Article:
For Teens Only: Acne Zapping Power of Vitamin A

teen acneTeen nutrition is a high priority for us, which is why we are always on the lookout for the latest scientific information to share with teens to help improve mind, body and spirit. In fact, you may have noticed that lately our blog topics have been zeroing in on nutrients that promote healthy, glowing skin. After all, few things can deflate a teen’s spirit more than skin that’s not up to snuff.

In this post, I’m turning the spotlight on vitamin A and new research showing how this essential nutrient may also hold promise for a skin benefit that is sure to make a teenager smile: zapping acne.

Acne basics

Acne vulgaris is the most common skin disorder. The name sounds bad, but it just means “of the common type.” Acne forms when a follicle (or pore) becomes blocked, and sebum becomes trapped. Sebum is an oily substance that naturally lubricates your skin and hair. But when it clogs a pore, it makes an ideal home for Proprionbacterium acnes, a type of bacteria that feeds upon sebum. Recently, researchers at UCLA have identified different strains of P. acnes — some good and some bad. The bad strains can shift your immune system into overdrive causing the inflammation and redness associated with acne.

Vitamin A and its skin benefits

So how do you keep the bad P. acnes bug away from your pores? Vitamin A may help. It’s long been known as the anti-infective vitamin and for its benefits to skin health. If you don’t consume enough vitamin A, your skin becomes dry and follicles become plugged up (technically known as keratosis pilaris). This gives skin, particularly on your upper arms and legs, a goose bump appearance. In fact, tretinoin, a topical acne medication available under Retin-A® and other brand names is a form of vitamin A that works by helping the skin renew itself.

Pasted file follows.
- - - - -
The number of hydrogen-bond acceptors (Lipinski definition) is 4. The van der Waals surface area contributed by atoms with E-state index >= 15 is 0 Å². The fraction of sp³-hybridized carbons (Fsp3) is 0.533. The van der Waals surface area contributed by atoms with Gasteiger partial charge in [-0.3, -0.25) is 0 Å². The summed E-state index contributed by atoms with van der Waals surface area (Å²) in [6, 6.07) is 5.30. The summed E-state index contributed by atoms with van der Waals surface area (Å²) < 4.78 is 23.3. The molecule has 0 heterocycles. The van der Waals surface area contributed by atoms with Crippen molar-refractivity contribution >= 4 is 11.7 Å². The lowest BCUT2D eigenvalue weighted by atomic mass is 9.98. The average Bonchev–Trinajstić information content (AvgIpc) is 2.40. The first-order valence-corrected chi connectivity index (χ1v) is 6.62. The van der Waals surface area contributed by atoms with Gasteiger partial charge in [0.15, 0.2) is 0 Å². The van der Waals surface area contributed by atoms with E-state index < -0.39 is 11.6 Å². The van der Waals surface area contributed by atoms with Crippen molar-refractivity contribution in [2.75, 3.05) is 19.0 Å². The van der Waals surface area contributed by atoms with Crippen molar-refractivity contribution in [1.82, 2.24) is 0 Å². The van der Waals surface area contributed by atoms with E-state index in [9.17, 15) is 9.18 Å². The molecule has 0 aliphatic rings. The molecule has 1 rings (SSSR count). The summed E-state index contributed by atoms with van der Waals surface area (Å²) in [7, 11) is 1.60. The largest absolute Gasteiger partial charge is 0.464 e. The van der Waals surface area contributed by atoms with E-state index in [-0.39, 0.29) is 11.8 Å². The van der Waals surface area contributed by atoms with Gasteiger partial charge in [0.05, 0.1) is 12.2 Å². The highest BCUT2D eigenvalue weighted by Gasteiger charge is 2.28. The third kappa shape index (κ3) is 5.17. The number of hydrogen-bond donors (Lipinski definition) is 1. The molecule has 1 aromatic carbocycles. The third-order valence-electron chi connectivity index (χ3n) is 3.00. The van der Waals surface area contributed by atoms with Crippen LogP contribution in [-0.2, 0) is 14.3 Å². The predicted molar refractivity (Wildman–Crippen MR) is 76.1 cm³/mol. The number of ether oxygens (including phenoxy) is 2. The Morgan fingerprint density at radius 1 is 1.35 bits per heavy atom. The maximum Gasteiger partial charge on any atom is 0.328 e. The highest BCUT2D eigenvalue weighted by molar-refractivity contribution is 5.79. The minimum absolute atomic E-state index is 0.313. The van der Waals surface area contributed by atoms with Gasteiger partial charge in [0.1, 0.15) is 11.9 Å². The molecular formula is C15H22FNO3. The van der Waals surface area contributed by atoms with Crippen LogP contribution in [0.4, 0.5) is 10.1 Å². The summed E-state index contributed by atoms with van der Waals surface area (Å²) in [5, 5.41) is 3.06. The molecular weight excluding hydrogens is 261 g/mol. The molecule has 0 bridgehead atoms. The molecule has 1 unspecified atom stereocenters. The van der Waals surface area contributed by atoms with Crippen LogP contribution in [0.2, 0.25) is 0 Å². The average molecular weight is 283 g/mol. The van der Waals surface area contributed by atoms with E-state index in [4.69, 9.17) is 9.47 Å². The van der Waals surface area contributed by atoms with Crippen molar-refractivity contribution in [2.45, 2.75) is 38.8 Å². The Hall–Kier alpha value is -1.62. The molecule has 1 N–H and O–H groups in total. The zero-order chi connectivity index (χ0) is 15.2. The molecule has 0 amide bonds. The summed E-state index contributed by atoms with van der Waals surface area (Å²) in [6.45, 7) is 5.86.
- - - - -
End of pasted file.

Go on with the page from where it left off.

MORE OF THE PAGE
In short, vitamin A promotes cell turnover, which may help prevent the development of blackheads and white heads. Plus, with its immune-supporting properties, vitamin A may help hold the inflammation of acne at bay.

Not enough vitamin A means more acne, study shows

In a recent Russian study involving 180 teens and young adults, aged 15-25 years, researchers compared what the subjects ate, based on a 24-hour dietary recall, with the severity of their acne. Results reveal that those who failed to consume enough vitamin A (both retinol and the provitamin A carotenoids) were significantly more likely to have more severe acne.

The bottom line

We’ve talked about how eating too much of specific types of foods is associated with acne. Now, emerging research reveals the consuming an optimal intake of vitamin A may help keep you acne-free.

Nutrition Nugget

It’s easy to add vitamin A to your diet plan for clear skin. Fill your daily plate with plenty of orange, yellow and green vegetables and fruits that contain beta-carotene and other provitamin A carotenoids. (We talked about how research shows passing on the juice and choosing whole varieties is your best option, especially for skin health.) Carrots, kale, spinach and sweet potatoes are good sources. In your body, these carotenoids can be converted into vitamin A (retinol). Animal-based foods such as beef and chicken liver, fish, eggs and dairy products are sources of vitamin A in the retinol form.

Let’s zAp that zit with the power of A!

Lorna Williams, MPH, RD
Co-author of Eating for A’s

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PS – Teens, we’re here to help you on your quest to be the best you. If you have any questions or need additional information, just join us on Facebook and drop us a note. Take it one day at a time. Soon you’ll reach your goal.  Work hard, play hard, study hard, and have fun! Good luck, the EatingFor Team is cheering you on!